I have recently been in correspondence with Susan Johnson. Susan has a wide range of experience in animal welfare as well as in government in a number of countries including Bosnia. She worked in the US State Department and was instrumental in assisting a local NGO establish a model no kill shelter in Brcko, northeastern Bosnia.


BAZIL dog shelter in Bosnia2Sadly, this shelter had to close after eight years because it was subject to sabotage, threats, abuse, theft and illegitimate lawsuits seeking to hold the operators financially liable for any and all dog bites in Brcko District. Susan Johnson’s experience with this shelter and in Bosnia in general has been invaluable in helping me understand the complexity and difficulty regarding animal welfare in the country. She says:

“Bosnia – and the Balkans in general – is a very tough place for humane and effective animal (dog) control, mainly because of the difficulty in finding any local authorities who are really interested in doing the right thing, or who actually know anything about what the right thing involves.

734463_451006678299565_354296727_nIt is fundamentally a cultural problem which becomes a political problem for anyone who tackles it.  Add to that the corruption and graft factor by which many at the municipal level have been skimming money from the budget for decades. There are consequently people and political parties with strong vested interests in the status quo.  They resist change – including with threats, harassment, false accusations and other dirty tricks.  If you look at the amount that different municipalities budget for stray dog control and the abysmal results you can see that a lot of fingers are in the pie.  Considerable amounts are skimmed off with individuals getting considerable amounts ranging from a few thousand to $5000, $10,000 and in some case much more.

x149817_4890386900308_747103127_nThere are no controls on numbers so local authorities can say that “we collected 4000 dogs and euthanized them” when actually the number was far less.  Or else they do kill them, but brutally – not through any Western concept of “euthanasia”: By clubbing, poisoning, shooting, starving and even just freezing them in industrial freezers.  They have false invoices, inflated numbers, and all sorts of shenanigans.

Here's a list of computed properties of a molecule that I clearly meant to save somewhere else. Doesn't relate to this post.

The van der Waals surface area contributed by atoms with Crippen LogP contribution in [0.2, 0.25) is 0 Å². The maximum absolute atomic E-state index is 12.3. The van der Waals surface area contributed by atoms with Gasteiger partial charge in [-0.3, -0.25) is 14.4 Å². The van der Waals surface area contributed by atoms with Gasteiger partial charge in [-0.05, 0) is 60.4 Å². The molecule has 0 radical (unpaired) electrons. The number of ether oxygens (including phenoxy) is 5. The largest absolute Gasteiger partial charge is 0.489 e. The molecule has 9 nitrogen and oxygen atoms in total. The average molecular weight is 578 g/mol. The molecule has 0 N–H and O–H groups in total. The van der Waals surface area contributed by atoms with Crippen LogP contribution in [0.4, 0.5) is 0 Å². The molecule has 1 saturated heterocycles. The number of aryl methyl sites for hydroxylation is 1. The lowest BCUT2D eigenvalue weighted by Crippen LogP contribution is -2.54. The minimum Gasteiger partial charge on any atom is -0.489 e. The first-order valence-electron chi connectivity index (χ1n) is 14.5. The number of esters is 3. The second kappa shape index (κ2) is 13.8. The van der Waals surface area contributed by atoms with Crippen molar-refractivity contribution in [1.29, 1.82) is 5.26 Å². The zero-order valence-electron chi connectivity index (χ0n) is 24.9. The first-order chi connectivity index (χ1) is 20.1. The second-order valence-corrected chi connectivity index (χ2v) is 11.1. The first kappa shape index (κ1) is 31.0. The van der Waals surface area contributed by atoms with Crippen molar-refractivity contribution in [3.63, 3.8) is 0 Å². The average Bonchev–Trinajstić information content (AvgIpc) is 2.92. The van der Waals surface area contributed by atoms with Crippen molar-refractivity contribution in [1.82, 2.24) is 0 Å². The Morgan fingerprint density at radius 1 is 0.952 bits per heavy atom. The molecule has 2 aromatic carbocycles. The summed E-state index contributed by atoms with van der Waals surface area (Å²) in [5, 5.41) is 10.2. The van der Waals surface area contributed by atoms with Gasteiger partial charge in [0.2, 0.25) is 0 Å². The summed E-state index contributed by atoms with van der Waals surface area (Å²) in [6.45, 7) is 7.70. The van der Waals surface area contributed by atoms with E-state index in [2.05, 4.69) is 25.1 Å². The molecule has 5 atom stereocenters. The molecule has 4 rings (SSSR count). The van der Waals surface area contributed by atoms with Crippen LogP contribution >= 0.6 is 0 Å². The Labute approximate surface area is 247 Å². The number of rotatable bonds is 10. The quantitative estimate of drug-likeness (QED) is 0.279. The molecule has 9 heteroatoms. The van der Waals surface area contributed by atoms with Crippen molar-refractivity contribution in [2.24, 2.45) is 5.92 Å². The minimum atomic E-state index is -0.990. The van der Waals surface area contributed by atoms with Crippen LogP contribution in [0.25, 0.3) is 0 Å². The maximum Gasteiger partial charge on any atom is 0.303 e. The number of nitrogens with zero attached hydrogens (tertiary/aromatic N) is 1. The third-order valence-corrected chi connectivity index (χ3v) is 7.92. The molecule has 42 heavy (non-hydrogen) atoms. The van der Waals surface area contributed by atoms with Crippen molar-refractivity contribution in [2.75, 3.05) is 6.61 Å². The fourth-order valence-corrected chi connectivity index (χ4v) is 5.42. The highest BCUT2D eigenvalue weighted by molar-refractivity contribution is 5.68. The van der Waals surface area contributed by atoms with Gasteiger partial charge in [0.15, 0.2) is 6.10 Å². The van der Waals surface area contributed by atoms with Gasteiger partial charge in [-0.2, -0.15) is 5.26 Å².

Probably measurable progress will depend on some generational changes in local leadership and some public education that must come from Europe and the United States.

1204_10200460423655923_1871318714_nOther options are shining the sunlight on atrocities to “name and shame”, which depends on good investigative journalism by journalists who understand Bosnia and the Balkans. Not easy to find.  Legal action is more iffy given the lack of independent judiciary in Bosnia.

All of this is why after about 8 years of trying to work this issue, I decided to implement an exit strategy and move the 101 Bazil dogs from Brcko (Birchko) District to a new site closer to the Belgrade international airport for easier access for international adoption, and in a municipality where local authorities might actually be interested.  But this is northern Serbia, not Bosnia. I was pushed to do it last year because international supervision of Brcko was ending and there were local plans to take over the shelter and kill the dogs. Will the new site be better?  Time will tell but initial signs are hopeful.

Not very encouraging I am sorry to say.  It seems that Bosnia is not yet ready for even the beginning of a systemic solution.  I am tempted to conclude that the best investment is in public education about responsible dog ownership and humane treatment of all animals. And finding ways to support any indigenous groups who are doing it right.  Bosnia and the Balkans badly need some examples that are local.”

At the moment I only know of three shelters in Bosnia where there is a consistent track record of dogs being cared for well, one in Orašje, which is given support by Animal Kind’s Bosnia Animal Foundation ( and two private shelters. More about dog shelters in the county can be found here.

What can we do? I don’t know. We can keep writing to the EU Parliament and organisations like the OIE World Organization for Animal Health, we can keep writing to the Bosnian authorities, and to western embassies in Sarajevo, and we can write to the international media in the hopes that the Bosnian government changes the desperate plight of stray dogs (and stray cats) in the country.

Currently Animal Welfare Advocates for Bosnia is focussing on homing the 20+ rescued stray dogs we are sponsoring in pension and foster. After this is complete we hope to raise funds for spay-neuter programes as this seems to be the only immediate step that can assist the situation from spiralling even more out of control than it is.

Related Posts:
Horror Camps for Animals in Bosnia
Concentration Camp for Man’s Best Friend
Concentration Camp for Man’s Best Friend PART TWO
Mass Graves Found Near Dog “Shelter”
Part One 
Part Two
Part Three



This site is dedicated to Vučko. Read his story and don’t let him have suffered and died in vain. Please help the stray dogs and cats in Bosnia-Herzegovina. The situation there is utterly dire, Vučko is but one amongst many horrifically abused animals. Go here to find out how to help them.  Money is needed for food, medicine and foster housing. Even just one dollar or one euro will help.